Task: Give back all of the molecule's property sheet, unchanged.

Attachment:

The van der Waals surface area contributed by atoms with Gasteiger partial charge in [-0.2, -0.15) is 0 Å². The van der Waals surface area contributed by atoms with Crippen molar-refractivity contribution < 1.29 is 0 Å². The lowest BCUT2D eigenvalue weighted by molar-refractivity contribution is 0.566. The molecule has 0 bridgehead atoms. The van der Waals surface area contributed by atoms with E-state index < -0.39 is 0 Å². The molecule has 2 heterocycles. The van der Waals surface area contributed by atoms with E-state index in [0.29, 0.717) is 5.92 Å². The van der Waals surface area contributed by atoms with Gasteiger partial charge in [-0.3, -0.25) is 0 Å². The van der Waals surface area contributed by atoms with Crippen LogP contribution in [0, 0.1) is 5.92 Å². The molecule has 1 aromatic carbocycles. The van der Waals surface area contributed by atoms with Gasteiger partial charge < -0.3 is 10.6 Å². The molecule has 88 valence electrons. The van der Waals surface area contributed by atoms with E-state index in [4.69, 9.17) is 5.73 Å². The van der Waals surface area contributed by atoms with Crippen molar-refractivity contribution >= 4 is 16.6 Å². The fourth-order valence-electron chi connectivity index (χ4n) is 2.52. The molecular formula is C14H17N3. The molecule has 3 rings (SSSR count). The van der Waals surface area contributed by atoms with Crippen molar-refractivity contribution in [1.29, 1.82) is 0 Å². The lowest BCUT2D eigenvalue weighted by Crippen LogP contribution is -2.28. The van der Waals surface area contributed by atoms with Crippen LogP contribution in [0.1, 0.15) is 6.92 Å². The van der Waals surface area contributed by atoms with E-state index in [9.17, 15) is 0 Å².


The van der Waals surface area contributed by atoms with Gasteiger partial charge in [-0.2, -0.15) is 0 Å². The van der Waals surface area contributed by atoms with Crippen molar-refractivity contribution < 1.29 is 0 Å². The lowest BCUT2D eigenvalue weighted by molar-refractivity contribution is 0.566. The molecule has 0 bridgehead atoms. The van der Waals surface area contributed by atoms with E-state index < -0.39 is 0 Å². The molecule has 2 heterocycles. The van der Waals surface area contributed by atoms with E-state index in [0.29, 0.717) is 5.92 Å². The van der Waals surface area contributed by atoms with Gasteiger partial charge in [-0.3, -0.25) is 0 Å². The van der Waals surface area contributed by atoms with Crippen LogP contribution in [0, 0.1) is 5.92 Å². The molecule has 1 aromatic carbocycles. The van der Waals surface area contributed by atoms with Gasteiger partial charge < -0.3 is 10.6 Å². The molecule has 88 valence electrons. The van der Waals surface area contributed by atoms with E-state index in [4.69, 9.17) is 5.73 Å². The van der Waals surface area contributed by atoms with Crippen molar-refractivity contribution >= 4 is 16.6 Å². The fourth-order valence-electron chi connectivity index (χ4n) is 2.52. The molecular formula is C14H17N3. The molecule has 3 rings (SSSR count). The van der Waals surface area contributed by atoms with Crippen molar-refractivity contribution in [1.29, 1.82) is 0 Å². The lowest BCUT2D eigenvalue weighted by Crippen LogP contribution is -2.28. The van der Waals surface area contributed by atoms with Crippen LogP contribution in [0.1, 0.15) is 6.92 Å². The van der Waals surface area contributed by atoms with E-state index in [9.17, 15) is 0 Å².